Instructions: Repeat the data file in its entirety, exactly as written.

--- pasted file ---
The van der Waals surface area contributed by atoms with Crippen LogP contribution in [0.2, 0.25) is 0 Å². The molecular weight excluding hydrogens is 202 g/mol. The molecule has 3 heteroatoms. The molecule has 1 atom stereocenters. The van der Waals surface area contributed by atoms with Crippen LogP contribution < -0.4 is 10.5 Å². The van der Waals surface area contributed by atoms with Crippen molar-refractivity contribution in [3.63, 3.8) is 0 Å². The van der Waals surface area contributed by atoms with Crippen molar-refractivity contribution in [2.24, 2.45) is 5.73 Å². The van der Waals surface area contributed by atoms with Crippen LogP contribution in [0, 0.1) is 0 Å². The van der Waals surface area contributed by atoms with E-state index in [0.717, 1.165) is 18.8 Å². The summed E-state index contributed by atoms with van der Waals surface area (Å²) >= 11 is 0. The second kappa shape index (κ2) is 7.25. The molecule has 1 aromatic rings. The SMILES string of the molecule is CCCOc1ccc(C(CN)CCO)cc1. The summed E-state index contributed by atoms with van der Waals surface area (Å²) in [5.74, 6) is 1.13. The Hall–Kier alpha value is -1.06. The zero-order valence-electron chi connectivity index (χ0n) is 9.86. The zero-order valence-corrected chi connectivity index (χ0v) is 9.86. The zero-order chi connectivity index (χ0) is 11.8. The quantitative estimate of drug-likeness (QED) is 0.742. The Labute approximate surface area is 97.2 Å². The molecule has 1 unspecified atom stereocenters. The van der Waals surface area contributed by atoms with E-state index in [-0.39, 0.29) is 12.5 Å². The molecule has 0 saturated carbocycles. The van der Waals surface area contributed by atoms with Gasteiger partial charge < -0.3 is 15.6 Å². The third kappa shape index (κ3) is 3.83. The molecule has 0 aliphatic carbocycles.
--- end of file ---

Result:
The van der Waals surface area contributed by atoms with Crippen LogP contribution in [0.2, 0.25) is 0 Å². The molecular weight excluding hydrogens is 202 g/mol. The molecule has 3 heteroatoms. The molecule has 1 atom stereocenters. The van der Waals surface area contributed by atoms with Crippen LogP contribution < -0.4 is 10.5 Å². The van der Waals surface area contributed by atoms with Crippen molar-refractivity contribution in [3.63, 3.8) is 0 Å². The van der Waals surface area contributed by atoms with Crippen molar-refractivity contribution in [2.24, 2.45) is 5.73 Å². The van der Waals surface area contributed by atoms with Crippen LogP contribution in [0, 0.1) is 0 Å². The van der Waals surface area contributed by atoms with E-state index in [0.717, 1.165) is 18.8 Å². The summed E-state index contributed by atoms with van der Waals surface area (Å²) >= 11 is 0. The second kappa shape index (κ2) is 7.25. The molecule has 1 aromatic rings. The SMILES string of the molecule is CCCOc1ccc(C(CN)CCO)cc1. The summed E-state index contributed by atoms with van der Waals surface area (Å²) in [5.74, 6) is 1.13. The Hall–Kier alpha value is -1.06. The zero-order valence-electron chi connectivity index (χ0n) is 9.86. The zero-order valence-corrected chi connectivity index (χ0v) is 9.86. The zero-order chi connectivity index (χ0) is 11.8. The quantitative estimate of drug-likeness (QED) is 0.742. The Labute approximate surface area is 97.2 Å². The molecule has 1 unspecified atom stereocenters. The van der Waals surface area contributed by atoms with E-state index in [-0.39, 0.29) is 12.5 Å². The molecule has 0 saturated carbocycles. The van der Waals surface area contributed by atoms with Gasteiger partial charge < -0.3 is 15.6 Å². The third kappa shape index (κ3) is 3.83. The molecule has 0 aliphatic carbocycles.